What B2B Payments Providers Get Right — And What Still Needs Work

B2B payments continues to enjoy its moment in the innovation spotlight, but the industry still has a long way to go if it’s going to beat the race against paper and manual processes.

However, accounts payable (AP) service providers have more on their plate than simply making it easier for companies to pay their invoices digitally. Today, their technologies must communicate with existing infrastructures as systems migrate to the cloud, address the points of friction before and after payment, and support the needs of not only the corporate payer, but of the payee, too.

ACOM Solutions SVP of Core Business Division James Scott says there are a few things that the B2B payments industry is certainly getting right today. But, he told PYMNTS, there are a few areas where the industry should perhaps reexamine its approach.

Overall, the space is taking a positive approach to change. ERP, accounting and other financial systems are migrating to the cloud, and with digitization now at the forefront, Scott said that businesses particularly in the middle market are ready to digitize their payments, too. Branching off this trend is the rising importance of data sharing between those cloud-based platforms, including ePayables.

“[Data sharing] is very important in this industry, and open APIs are becoming more and more commonplace,” Scott said. “Even the banks are opening up their APIs. Significant investments have been made by organizations in their ERP systems and critical applications. They’re expecting them to be able to talk and work with other cloud-based applications.”

The commercial payments space, including AP technology providers and financial institutions (FIs), has embraced the open API trend that is taking off in other jurisdictions as a result of regulatory requirements. In the U.S., even without regulatory pressure, Scott said he expects this trend to continue.

Behind that support of data sharing is service providers’ pursuit of usability for corporate customers. Focus on the customer experience has emerged as a top driver behind the B2B payments industry’s efforts to improve, and according to Scott, those efforts have paid off.

“The industry has gotten past that complex software  hard-to-use, a lot of training, a lot of customization required,” he said. “Cloud-based solutions have addressed usability, and they’ve really caught up in terms of function. Today, it’s entirely possible to take advantage of payment rails, and for a company to pay their vendor any way they want.”

Unfortunately, while the possibility is there, the B2B payments service provider space hasn’t necessarily made it a reality for all corporates. Indeed, while businesses today have a wide array of payment rails from which they can choose for their accounts payable processes, implementing those rails into existing systems isn’t always easy. Scott noted that one of the biggest reasons why is service providers’ failure to adequately address vendors’ needs in the accounts receivable department.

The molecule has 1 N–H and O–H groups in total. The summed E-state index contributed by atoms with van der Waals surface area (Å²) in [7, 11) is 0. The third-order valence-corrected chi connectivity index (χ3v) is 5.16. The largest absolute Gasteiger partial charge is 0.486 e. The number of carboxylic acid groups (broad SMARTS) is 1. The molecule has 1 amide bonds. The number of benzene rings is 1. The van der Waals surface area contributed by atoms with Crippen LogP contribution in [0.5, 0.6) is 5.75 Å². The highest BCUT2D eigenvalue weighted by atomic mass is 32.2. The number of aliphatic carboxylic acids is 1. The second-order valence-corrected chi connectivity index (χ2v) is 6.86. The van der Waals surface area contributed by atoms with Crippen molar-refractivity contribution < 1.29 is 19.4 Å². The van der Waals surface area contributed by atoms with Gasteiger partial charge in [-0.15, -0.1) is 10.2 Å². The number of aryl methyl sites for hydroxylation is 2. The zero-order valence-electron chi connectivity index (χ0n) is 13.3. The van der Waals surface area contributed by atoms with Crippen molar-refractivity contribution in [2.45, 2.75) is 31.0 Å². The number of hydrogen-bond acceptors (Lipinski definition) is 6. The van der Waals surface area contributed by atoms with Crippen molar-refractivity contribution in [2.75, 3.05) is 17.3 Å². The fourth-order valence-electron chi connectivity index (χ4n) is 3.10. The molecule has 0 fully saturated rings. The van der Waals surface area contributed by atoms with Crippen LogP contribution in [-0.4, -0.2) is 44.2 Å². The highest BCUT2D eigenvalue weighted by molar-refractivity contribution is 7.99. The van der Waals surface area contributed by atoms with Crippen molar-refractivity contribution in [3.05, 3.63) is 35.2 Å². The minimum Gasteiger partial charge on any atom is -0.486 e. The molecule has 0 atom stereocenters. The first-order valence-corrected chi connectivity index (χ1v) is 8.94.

“While organizations want to move to electronic payments, there is quite a bit of manual effort required to do outreach to suppliers,” he noted. “Each one has to be contacted. A typical company may have 500 vendors, or 5,000, and companies want to move them to electronic payments. But it requires contacting each and every one of them, getting authorization, updating vendor information.”

Scott said this should be a top focus for service providers today, as FinTech firms and FIs have the power to liaison with vendors, automate onboarding and promote vendor acceptance of ePayment rails, while supporting the reconciliation and data management needs of both sides. Unfortunately, he added, this opportunity remains largely untapped.

“I think where things fall short is really on the supplier side,” he said. “Most solutions have been geared [toward] the buyer. We have a lot of solutions making it easier for the buyer, but [for] some electronic solutions for the vendor (like virtual cards), there is some pain, and maybe cost.”

He pointed to electronic data entry automation in vendor accounting systems as one area of B2B payments innovation in which “there’s still work to be done.” And though there are clear areas that need work in B2B payments digitization, not all aspects of the industry have a clear path to improvement. For example, the B2B payments space has similar needs to the B2C and P2P arenas in terms of functionality, user-friendliness and data sharing requirements. But in other areas, like payment speed, the paths of B2B innovation and consumer payments won’t necessarily run parallel.

According to Scott, when it comes to AP speed, companies need to be able to capture early payment discounts and avoid late fees, not necessarily to pay same day or in real time.

“I would say [faster payments] are coming,” he said, “but the B2B world has different requirements than the peer-to-peer world.”

This poses a challenge for B2B payments and AP innovators, left without a blueprint from the B2C world on how to innovate. However, Scott added that the market benefits from strengthening competition, and the future is bright.

“As a whole, you’ll see a lot of innovation in the industry,” he concluded. “There is a lot more competition in this space, and you see more and more innovation coming. You’ll see better interoperability, more capabilities, particularly when it comes to payments technology and how it links to other capabilities like credit utilization.”